The virus is coming to a resigned, misguided and unequal Mexico. President Andrés Manuel López Obrador said in a press conference that everything was under control, that the health system was prepared, also showing the amulets he was wearing for protection. But he can’t persuade anyone, not even himself. The staff of the National Institute of Respiratory Diseases (INER) has been protesting for days about the lack of a protocol to deal with the emergency. Meanwhile, articles are being shared around claiming that the virus is spreading much more slowly in Mexico than in Italy and Spain.
Among the comments to these articles, we see the first testimonies that are raising fears of a quick collapse of the health system: “My mother has had pneumonia in Morelos since Sunday, and the Department of Health doesn’t want to test her”; “There are no tests available to diagnose coronavirus in public hospitals. My brother-in-law works in medical insurance, I have several friends who are nurses, and there are no swabs, they send possible cases home with a document that says “possible coronavirus” to wait for them to get worse […].”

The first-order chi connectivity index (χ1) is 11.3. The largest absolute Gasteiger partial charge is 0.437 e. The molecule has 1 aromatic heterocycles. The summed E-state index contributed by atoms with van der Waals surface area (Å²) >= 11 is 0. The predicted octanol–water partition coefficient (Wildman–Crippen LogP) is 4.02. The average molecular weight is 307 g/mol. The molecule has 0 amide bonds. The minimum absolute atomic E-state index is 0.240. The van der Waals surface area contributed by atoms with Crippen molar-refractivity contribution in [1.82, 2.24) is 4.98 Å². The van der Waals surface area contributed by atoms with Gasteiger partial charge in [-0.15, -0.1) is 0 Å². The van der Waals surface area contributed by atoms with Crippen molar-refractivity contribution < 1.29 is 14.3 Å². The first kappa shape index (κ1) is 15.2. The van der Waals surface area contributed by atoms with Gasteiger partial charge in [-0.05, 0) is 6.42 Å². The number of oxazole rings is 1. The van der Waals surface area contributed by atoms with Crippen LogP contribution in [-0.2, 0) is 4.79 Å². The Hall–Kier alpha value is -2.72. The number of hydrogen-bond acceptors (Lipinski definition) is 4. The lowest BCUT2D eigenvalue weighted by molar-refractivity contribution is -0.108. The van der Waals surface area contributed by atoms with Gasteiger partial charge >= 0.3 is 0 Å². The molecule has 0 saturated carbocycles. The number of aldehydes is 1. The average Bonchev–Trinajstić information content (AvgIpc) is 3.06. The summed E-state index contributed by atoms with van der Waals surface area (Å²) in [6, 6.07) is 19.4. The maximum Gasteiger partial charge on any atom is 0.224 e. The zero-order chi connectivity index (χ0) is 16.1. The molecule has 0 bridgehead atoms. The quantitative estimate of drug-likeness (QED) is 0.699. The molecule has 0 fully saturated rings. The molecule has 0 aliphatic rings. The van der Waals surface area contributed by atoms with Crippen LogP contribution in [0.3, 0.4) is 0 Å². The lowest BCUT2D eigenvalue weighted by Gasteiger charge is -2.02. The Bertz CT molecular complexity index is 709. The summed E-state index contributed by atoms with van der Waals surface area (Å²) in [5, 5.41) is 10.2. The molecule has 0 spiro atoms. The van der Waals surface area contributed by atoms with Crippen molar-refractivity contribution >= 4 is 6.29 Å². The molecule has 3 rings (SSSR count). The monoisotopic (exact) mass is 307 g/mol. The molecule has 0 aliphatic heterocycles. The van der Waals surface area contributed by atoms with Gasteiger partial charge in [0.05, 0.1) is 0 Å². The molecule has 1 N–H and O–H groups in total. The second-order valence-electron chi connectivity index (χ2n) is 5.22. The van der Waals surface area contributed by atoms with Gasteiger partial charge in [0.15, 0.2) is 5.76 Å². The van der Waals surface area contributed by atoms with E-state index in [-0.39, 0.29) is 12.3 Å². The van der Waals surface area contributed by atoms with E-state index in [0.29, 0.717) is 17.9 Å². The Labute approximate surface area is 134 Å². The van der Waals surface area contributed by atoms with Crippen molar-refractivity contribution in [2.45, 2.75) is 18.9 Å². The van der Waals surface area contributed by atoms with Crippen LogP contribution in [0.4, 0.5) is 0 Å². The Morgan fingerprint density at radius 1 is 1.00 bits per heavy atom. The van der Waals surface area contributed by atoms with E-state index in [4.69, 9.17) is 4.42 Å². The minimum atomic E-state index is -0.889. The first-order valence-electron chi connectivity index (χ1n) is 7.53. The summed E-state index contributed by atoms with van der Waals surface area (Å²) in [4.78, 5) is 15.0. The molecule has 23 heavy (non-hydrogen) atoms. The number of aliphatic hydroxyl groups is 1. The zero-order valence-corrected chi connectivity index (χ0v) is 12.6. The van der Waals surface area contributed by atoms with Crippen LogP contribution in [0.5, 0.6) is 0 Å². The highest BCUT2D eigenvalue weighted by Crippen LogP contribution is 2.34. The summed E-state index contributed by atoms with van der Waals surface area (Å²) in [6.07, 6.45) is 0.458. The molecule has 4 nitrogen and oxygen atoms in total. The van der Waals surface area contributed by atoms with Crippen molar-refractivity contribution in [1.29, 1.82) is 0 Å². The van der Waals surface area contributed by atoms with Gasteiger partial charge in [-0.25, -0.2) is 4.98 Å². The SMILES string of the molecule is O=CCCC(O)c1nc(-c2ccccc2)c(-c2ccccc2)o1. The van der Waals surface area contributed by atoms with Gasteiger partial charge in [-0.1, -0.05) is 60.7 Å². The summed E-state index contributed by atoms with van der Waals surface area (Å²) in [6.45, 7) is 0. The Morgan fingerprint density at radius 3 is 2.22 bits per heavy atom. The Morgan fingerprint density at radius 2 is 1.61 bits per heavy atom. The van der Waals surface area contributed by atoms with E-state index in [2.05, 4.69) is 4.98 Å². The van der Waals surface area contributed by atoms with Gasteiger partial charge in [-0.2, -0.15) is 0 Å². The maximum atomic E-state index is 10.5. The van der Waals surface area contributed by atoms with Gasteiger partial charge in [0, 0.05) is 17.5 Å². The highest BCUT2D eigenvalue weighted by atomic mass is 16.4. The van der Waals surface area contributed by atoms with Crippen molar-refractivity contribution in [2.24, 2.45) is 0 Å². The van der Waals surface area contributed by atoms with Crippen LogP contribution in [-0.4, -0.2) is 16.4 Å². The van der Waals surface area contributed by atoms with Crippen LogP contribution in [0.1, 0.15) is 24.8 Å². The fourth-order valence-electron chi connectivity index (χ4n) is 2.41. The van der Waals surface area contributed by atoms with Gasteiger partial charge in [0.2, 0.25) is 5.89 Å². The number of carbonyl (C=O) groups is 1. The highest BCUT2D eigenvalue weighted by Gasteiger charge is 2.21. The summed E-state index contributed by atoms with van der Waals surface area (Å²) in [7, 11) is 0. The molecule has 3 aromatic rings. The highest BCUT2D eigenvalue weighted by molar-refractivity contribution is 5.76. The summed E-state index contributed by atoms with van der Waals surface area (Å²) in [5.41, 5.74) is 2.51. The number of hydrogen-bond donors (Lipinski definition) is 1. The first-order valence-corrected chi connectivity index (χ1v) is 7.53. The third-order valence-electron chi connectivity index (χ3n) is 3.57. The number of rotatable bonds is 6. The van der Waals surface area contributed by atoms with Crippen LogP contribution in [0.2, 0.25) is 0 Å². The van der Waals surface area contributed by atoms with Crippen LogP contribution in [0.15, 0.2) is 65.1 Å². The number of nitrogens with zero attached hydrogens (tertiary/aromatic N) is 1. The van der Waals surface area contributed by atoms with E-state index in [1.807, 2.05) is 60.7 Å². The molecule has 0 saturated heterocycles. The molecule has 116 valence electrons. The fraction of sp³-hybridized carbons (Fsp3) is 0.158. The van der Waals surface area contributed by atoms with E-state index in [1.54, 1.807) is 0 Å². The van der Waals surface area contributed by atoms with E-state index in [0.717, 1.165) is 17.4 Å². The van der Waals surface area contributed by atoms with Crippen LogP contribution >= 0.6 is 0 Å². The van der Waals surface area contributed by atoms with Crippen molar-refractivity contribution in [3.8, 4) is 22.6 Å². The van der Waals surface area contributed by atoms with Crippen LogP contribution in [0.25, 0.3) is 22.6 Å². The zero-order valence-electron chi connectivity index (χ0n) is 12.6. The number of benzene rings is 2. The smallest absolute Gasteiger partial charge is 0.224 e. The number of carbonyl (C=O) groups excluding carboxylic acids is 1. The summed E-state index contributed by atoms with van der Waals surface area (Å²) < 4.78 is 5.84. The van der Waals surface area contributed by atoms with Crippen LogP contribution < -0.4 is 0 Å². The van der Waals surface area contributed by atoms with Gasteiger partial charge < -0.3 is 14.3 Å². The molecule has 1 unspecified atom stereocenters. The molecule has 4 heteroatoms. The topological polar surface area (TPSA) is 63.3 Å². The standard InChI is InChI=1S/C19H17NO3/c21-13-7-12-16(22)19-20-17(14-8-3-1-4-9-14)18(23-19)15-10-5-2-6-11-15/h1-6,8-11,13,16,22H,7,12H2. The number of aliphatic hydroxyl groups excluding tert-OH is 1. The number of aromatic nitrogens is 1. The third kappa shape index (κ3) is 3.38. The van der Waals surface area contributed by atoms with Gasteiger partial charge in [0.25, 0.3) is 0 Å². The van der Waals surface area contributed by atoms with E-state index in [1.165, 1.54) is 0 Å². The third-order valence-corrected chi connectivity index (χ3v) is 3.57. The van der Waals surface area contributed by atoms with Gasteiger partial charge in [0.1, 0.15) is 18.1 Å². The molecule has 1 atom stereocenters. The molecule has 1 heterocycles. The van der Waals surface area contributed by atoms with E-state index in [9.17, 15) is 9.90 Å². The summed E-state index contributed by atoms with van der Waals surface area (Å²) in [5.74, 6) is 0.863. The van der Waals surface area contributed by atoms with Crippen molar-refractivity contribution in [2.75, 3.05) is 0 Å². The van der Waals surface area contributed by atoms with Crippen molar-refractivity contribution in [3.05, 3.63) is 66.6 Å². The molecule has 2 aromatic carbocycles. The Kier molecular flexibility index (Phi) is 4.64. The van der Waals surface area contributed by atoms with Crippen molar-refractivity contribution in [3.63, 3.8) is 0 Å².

Among the corridors—now virtual—of the National Autonomous University of Mexico, there are rumors that a serious social crisis might occur, even one involving violence. There will be no shortage of those who will not agree to interrupt their frail economic activities to fight a virus that has from the start been categorized as a problem of the “other,” or a fabrication to bring the new left-wing government—at least more to the left than the previous one—into crisis, or an invention by the media to divert attention from other urgent issues, or the latest stunt by the United States to bring China to its knees, etc.
What is clear is that in Mexico, not everyone will be able to make the sacrifice of staying at home. Like in a dystopian film, those who can isolate themselves from society and board themselves up are likely to make it through sooner or later. The only ones who will be saved will be those who can save themselves.